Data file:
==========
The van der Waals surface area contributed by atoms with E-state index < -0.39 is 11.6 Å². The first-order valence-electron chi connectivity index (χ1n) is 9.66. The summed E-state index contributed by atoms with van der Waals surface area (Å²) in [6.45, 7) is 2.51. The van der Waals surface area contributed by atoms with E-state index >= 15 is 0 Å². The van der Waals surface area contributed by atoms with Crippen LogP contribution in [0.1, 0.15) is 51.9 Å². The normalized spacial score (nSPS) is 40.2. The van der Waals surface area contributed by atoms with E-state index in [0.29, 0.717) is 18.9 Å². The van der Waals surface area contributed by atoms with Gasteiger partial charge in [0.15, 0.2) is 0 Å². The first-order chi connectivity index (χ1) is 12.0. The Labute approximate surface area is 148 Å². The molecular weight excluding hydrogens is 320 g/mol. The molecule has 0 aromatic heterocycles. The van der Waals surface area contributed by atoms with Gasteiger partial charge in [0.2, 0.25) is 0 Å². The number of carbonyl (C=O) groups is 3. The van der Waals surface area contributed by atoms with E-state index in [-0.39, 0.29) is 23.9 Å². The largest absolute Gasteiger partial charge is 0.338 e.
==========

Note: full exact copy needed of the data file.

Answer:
The van der Waals surface area contributed by atoms with E-state index < -0.39 is 11.6 Å². The first-order valence-electron chi connectivity index (χ1n) is 9.66. The summed E-state index contributed by atoms with van der Waals surface area (Å²) in [6.45, 7) is 2.51. The van der Waals surface area contributed by atoms with E-state index >= 15 is 0 Å². The van der Waals surface area contributed by atoms with Crippen LogP contribution in [0.1, 0.15) is 51.9 Å². The normalized spacial score (nSPS) is 40.2. The van der Waals surface area contributed by atoms with E-state index in [0.29, 0.717) is 18.9 Å². The van der Waals surface area contributed by atoms with Gasteiger partial charge in [0.15, 0.2) is 0 Å². The first-order chi connectivity index (χ1) is 12.0. The Labute approximate surface area is 148 Å². The molecular weight excluding hydrogens is 320 g/mol. The molecule has 0 aromatic heterocycles. The van der Waals surface area contributed by atoms with Gasteiger partial charge in [0.2, 0.25) is 0 Å². The number of carbonyl (C=O) groups is 3. The van der Waals surface area contributed by atoms with E-state index in [-0.39, 0.29) is 23.9 Å². The largest absolute Gasteiger partial charge is 0.338 e.